Towards a Harmonization of Insider Trading Criminal Law at EU Level?
57 Pages Posted: 1 Jan 2015
Date Written: December 30, 2014
In June 2014 the European Council promulgated the directive on criminal sanctions for market abuse 2014/57/EU forcing the European member states to criminalize particular acts related to market manipulation and insider trading. In the same month the directive also entered into force. As a result of this directive the traditional freedom that member states had to decide the ways in which they would implement a directive on market manipulation and insider trading has finished. With this important step the European institutions make use of the new powers that were allocated to them to force member states to the use of the criminal law in particular areas. Previously the European institutions made use of this inter alia with respect to environmental criminal law. However, this is the first time that the European institutions not only force member states towards criminalisation, but moreover, even impose a minimum level of specific penalties, something which was equally made possible with the treaty of Lisbon.
The enclosed paper describes the way in which the European institutions have addressed the enforcement of the insider trading prohibition and the role of the criminal law in this respect. Moreover, in the paper we critically question whether criminalisation and more particularly the imposition of criminal law at EU-level are appropriate tools.
In order to address those questions we use an economic approach and a legal theory approach to the criminalisation of insider trading and market manipulation. Economic theory has indicated that criminalisation may only be needed in specific (exceptional) circumstances, more particularly where the gain to the perpetrator would be relatively high, the potential damage to society high and the probability of detection low. We argue that although there may be circumstances in which these conditions are fulfilled, there can also be many situations where the probability of detection is not that low and where gains to the perpetrator are not substantial. In those circumstances alternatives such as civil remedies or administrative sanctions could suffice. It is striking that the European Commission pays a lot of attention to private enforcement in other policy domains like e.g. competition policy. In the domain of enforcement of insider trading and market manipulation there is, contrary to the situation in the US, no attention to the possibilities of private enforcements. To the contrary, differently than the suggestions from economic theory, the European institutions strongly believe in the need for criminal sanctions.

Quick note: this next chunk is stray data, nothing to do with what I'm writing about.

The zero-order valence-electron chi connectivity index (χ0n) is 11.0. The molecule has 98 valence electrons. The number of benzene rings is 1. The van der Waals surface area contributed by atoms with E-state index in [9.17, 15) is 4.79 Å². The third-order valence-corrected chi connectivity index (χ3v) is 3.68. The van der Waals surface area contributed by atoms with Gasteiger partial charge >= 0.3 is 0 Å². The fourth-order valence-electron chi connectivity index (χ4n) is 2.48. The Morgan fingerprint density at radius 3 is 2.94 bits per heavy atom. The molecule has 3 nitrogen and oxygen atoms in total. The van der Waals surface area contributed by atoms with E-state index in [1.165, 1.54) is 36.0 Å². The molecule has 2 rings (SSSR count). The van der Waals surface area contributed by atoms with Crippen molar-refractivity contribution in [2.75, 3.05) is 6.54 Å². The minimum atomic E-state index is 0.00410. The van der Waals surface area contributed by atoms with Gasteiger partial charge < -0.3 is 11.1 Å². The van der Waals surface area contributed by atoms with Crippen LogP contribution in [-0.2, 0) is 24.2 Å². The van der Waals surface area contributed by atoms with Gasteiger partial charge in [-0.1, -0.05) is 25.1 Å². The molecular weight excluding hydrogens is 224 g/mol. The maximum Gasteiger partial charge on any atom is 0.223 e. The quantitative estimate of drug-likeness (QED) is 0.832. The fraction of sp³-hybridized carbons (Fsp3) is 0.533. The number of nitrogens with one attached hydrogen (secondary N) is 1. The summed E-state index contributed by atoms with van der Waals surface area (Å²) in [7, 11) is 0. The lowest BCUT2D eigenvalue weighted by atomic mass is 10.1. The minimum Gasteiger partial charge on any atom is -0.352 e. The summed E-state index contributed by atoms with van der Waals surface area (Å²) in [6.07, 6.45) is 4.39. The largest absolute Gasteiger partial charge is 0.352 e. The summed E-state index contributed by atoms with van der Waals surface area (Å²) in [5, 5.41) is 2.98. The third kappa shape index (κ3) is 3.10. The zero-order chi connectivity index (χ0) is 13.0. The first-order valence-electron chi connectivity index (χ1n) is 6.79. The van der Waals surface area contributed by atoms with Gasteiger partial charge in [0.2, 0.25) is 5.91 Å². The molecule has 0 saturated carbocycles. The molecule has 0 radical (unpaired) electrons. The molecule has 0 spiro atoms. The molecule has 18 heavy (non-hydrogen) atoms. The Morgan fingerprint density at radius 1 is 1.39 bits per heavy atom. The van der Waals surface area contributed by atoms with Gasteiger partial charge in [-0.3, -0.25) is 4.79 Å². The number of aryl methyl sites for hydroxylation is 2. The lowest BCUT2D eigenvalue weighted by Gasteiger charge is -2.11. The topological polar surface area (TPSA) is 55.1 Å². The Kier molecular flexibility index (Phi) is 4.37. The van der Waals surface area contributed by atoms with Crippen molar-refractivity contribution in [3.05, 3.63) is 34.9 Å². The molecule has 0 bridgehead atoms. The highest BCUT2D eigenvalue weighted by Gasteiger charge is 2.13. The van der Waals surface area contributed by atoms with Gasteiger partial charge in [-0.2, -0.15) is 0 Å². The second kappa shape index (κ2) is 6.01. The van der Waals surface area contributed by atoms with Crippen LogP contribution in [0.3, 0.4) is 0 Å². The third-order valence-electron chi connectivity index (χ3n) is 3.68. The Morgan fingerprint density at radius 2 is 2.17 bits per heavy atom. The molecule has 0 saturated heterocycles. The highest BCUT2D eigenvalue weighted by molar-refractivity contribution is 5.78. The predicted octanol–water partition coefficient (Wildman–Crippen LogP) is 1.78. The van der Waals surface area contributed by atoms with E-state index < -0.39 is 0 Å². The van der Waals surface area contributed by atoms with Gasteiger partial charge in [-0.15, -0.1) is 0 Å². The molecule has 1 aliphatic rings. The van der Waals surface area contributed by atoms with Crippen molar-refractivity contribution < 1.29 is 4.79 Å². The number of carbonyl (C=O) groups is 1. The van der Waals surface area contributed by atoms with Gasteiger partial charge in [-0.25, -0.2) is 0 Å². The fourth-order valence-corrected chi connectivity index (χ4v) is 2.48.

Not only the choice for the criminal law can be critically assessed. One can equally wonder why this criminalisation necessarily had to be imposed at EU-level. In fact, from the twenty-eight European member states only Bulgaria lacked criminal sanctions. That hence also justifies the question whether there really was a need to impose a criminalisation of insider trading and market manipulation at EU-level, rather than respecting the subsidiarity principle and hence allowing member states the appropriate remedies (civil, administrative of criminal) to insider trading and market manipulation.
The goal of this paper is hence to critically discuss this very recent European directive, forcing member states to a criminalisation of insider trading and market manipulation from an economic perspective. The paper critically analyses the directive on criminal sanctions for market abuse 2014/57/EU and also discusses the arguments in favour of criminalisation and the question whether forcing criminalisation at EU-level, as the directive does, was indicated.
Keywords: Law and Economics, Criminal Law, Deterrence Theory, Economics of Enforcement, Economics of Harmonization, Insider Trading, Directive 2014/57/EU
JEL Classification: K14, K22, K33
Suggested Citation: Suggested Citation